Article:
When I first came to Denmark, I stayed with my best friend. Her brother, who had just been fired, was also living with her. Every morning, he would put on a suit as if he was going to work and spend the day at a cafe. He was so relaxed. It seemed like a luxury to be laid off.
His behavior was totally foreign to me. In Italy, where I’m from, I’d be desperate to find a new job. So I asked him why he was so calm. Why wouldn’t I be? he said.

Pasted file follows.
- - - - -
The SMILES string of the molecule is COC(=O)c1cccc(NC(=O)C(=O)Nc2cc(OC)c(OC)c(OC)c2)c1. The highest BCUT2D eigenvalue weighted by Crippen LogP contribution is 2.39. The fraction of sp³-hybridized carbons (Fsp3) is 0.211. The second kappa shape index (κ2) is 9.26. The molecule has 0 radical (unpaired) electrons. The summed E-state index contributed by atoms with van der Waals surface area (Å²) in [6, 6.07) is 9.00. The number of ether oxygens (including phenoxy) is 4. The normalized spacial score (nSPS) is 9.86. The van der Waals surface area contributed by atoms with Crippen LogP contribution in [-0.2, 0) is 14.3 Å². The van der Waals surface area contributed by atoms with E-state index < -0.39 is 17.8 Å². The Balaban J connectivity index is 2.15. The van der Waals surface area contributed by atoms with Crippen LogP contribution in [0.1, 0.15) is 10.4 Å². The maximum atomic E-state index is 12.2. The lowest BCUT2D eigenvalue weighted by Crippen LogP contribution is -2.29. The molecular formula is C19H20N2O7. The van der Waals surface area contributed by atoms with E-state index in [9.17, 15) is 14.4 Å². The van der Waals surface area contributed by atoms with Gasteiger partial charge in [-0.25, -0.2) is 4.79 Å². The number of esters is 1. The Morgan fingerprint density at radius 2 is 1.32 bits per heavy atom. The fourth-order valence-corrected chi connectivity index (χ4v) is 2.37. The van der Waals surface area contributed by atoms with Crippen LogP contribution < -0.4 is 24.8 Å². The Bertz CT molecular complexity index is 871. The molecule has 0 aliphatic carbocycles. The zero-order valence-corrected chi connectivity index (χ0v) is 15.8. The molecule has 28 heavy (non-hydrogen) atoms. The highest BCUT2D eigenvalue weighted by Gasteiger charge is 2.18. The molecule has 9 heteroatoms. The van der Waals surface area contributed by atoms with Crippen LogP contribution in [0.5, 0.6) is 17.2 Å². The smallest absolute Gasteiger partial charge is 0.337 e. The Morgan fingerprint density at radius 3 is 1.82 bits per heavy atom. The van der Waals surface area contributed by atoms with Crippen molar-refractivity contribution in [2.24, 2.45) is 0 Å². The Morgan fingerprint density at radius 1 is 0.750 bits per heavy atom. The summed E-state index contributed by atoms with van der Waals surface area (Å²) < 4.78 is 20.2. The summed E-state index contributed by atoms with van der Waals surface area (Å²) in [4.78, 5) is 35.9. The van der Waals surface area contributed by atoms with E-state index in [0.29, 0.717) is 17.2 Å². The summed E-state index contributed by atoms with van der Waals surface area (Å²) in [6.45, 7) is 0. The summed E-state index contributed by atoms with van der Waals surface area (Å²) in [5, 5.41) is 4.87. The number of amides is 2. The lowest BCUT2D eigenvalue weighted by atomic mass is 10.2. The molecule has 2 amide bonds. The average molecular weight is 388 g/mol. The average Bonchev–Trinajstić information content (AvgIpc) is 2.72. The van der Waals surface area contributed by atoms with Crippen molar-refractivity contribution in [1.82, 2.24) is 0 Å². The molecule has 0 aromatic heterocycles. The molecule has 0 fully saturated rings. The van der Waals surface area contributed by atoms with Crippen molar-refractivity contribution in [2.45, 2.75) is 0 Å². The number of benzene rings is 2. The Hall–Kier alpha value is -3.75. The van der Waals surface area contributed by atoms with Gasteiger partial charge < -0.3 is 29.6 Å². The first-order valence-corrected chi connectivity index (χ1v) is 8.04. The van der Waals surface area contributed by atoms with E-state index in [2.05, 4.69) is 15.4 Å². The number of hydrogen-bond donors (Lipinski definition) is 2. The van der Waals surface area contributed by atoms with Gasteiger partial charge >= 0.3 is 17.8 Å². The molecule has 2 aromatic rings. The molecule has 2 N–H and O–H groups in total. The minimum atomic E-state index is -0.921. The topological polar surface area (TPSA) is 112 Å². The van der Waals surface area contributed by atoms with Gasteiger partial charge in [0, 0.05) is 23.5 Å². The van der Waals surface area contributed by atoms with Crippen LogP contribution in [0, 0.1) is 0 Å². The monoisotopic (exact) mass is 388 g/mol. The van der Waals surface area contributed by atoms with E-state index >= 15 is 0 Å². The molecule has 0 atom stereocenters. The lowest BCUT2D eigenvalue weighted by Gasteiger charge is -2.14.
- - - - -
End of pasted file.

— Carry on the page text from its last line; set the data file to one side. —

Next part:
He was still collecting 80% of his previous salary, and would for two years, thanks to a Danish benefit called dagpenge. He felt no bitterness toward his former employer, nor was his employer squeamish about dismissing him, knowing he’d be taken care of and unlikely to complain, or sue. What’s more, when not sipping a latté, my friend’s brother was actively retraining himself, taking classes to learn new, useful skills that appealed to him—all on the government’s dime. That may seem like a hefty tab for taxpayers to pick up, but it ensured that his next job would be a better fit, guarding against the far greater economic risk of repeat unemployment. The message was: Take your time, we need you to be stable, employed, and happy.
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